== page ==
Master The Mind: Archer-Level Concentration And Happiness

After winning several archery contests, the young and rather boastful champion challenged a Zen master who was renowned for his skill as an archer. The young man demonstrated remarkable technical proficiency when he hit a distant bull’s eye on his first try, and then split that arrow with his second shot.

“There,” he said to the old man, “see if you can match that!”

Undisturbed, the master did not draw his bow, but rather motioned for the young archer to follow him up the mountain. Curious about the old fellow’s intentions, the champion followed him high into the mountain until they reached a deep chasm spanned by a rather flimsy and shaky log. Calmly stepping out onto the middle of the unsteady and certainly perilous bridge, the old master picked a far away tree as a target, drew his bow, and fired a clean, direct hit.

“Now it is your turn,” he said as he gracefully stepped back onto the safe ground.

Staring with terror into the seemingly bottomless and beckoning abyss, the young man could not force himself to step out onto the log, no less shoot at a target.

“You have much skill with your bow,” the master said, sensing his challenger’s predicament, “but you have little skill with the mind that lets loose the shot.”


Explanation Of The Wisdom


Being arrogant gets you nowhere. If you boast and brag, sooner or later someone is going to put you in your place. 

There will always be people who are richer, more attractive and skilled than you. I’m not telling you this to bum you out and make you feel inferior.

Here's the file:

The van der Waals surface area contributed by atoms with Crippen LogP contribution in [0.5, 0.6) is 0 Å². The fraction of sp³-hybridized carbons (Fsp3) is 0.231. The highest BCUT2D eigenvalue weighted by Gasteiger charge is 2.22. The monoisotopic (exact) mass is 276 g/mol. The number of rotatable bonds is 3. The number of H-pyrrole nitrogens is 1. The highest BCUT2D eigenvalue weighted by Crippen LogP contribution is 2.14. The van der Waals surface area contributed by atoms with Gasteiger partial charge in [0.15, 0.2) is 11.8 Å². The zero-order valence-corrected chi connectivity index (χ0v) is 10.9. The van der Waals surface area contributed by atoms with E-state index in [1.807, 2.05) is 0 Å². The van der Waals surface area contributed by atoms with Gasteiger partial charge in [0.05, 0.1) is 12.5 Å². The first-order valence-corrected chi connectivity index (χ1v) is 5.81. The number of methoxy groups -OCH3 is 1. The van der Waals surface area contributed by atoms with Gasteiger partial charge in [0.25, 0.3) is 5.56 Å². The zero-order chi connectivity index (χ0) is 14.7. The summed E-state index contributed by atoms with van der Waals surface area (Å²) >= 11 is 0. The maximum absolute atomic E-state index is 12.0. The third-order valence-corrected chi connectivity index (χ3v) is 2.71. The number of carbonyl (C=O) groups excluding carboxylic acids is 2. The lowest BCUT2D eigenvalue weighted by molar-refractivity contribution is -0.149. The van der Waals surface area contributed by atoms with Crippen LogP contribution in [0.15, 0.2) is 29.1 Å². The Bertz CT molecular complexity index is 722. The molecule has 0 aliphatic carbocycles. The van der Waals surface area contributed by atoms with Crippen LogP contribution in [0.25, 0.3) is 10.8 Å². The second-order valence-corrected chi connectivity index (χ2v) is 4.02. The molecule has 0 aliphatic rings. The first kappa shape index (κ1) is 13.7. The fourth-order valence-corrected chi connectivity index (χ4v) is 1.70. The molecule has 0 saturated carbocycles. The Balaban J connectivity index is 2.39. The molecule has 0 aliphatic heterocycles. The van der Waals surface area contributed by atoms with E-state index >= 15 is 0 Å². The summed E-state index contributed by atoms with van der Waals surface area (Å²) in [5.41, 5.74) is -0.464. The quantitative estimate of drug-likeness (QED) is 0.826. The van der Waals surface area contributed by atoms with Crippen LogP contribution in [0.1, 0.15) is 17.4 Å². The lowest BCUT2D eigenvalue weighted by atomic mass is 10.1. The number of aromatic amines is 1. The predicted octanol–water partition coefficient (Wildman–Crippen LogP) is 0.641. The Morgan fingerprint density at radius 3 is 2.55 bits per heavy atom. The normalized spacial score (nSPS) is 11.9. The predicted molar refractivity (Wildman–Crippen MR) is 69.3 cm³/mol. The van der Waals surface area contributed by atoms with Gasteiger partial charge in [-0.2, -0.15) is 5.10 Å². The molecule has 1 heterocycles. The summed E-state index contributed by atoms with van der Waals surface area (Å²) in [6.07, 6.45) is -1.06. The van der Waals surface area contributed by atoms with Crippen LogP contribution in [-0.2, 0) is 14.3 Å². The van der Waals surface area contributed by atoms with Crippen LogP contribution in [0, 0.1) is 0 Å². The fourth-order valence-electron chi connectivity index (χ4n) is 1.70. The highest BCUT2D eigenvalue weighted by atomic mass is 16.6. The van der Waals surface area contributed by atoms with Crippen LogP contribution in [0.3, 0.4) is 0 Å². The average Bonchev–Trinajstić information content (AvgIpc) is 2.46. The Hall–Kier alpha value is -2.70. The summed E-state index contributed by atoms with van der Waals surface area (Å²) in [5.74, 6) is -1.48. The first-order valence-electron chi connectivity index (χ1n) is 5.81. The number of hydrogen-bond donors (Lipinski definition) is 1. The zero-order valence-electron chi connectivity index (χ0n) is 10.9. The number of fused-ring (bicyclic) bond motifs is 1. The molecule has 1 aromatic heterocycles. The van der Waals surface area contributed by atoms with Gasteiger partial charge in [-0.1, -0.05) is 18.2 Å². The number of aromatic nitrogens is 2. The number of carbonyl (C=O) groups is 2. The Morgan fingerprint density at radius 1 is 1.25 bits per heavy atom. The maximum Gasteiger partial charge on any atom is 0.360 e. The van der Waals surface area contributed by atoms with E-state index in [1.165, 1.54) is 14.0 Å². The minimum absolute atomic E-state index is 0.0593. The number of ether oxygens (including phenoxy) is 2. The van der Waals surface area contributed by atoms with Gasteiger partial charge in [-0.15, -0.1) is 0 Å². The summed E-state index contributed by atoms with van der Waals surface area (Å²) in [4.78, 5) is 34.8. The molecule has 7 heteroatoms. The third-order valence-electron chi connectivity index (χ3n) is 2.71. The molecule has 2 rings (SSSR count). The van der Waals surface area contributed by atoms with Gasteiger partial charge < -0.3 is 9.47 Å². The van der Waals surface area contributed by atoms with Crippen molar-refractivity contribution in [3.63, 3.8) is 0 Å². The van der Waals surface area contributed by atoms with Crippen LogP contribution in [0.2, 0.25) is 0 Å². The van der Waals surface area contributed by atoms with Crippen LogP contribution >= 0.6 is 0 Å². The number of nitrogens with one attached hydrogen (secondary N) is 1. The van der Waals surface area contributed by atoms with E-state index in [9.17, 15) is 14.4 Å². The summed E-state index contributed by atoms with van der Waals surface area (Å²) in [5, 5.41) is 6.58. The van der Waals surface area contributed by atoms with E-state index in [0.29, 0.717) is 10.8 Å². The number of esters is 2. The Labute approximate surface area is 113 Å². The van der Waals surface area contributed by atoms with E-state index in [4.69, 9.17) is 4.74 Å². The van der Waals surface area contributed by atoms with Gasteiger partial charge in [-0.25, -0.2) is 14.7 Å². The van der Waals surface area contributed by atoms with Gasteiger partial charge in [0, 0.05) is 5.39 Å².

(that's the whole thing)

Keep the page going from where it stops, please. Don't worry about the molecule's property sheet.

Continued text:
There is no point in comparing yourself to other people. That only brings more misery. But when you acknowledge the fact that you are not some sort of a god, you teach yourself humility.

You can never be the first and the best in a field.

If you are the first in a field, the upcoming generations will build upon your standards and surpass you. If you are the best in a field, it is because you had masters and teachers to learn from, meaning you were not the first.

The point I want to make is to keep being a student in life. Keep learning. Keep practicing. Keep being humble.

Epictetus has a saying on this:

“You can not learn which you think you already know.”

Also, realize that any physical skill (ex. playing the piano) has a strong mental component to it. As the archer in the story, if you neglect the mindset aspect of the skill acquisition process, you can only go so far.

The student archer lacked concentration skills and panicked as he was making the shot. Whereas the master was calm and steady.

On the surface, the student was younger and physically more “able” to make the shot compared to an old master. But what actually makes someone a true master is their ability to navigate complex situations with ease. Their level of control and concentration. 

Similarly, train your mind to attain that high-level mastery over your life, start a daily meditation practice and start an investigation towards enlightenment.

Theory, debates, reading, listening, talking, arguing and knowledge will only get you so far. 

You must “walk the talk”.

If in doubt, remember the priceless wisdom.

“Meditate on the breath (mindfulness meditation to build concentration and awareness skills) and then self-enquire (the teachings of Ramana Maharshi) until you are free of all psychological sufferings and ego. (aka enlightenment)

Do this every day and trust in the process that eventually your mind will be healed.


Because all good things require training and patience.

Know that as long as you do the work, the results will eventually follow.”

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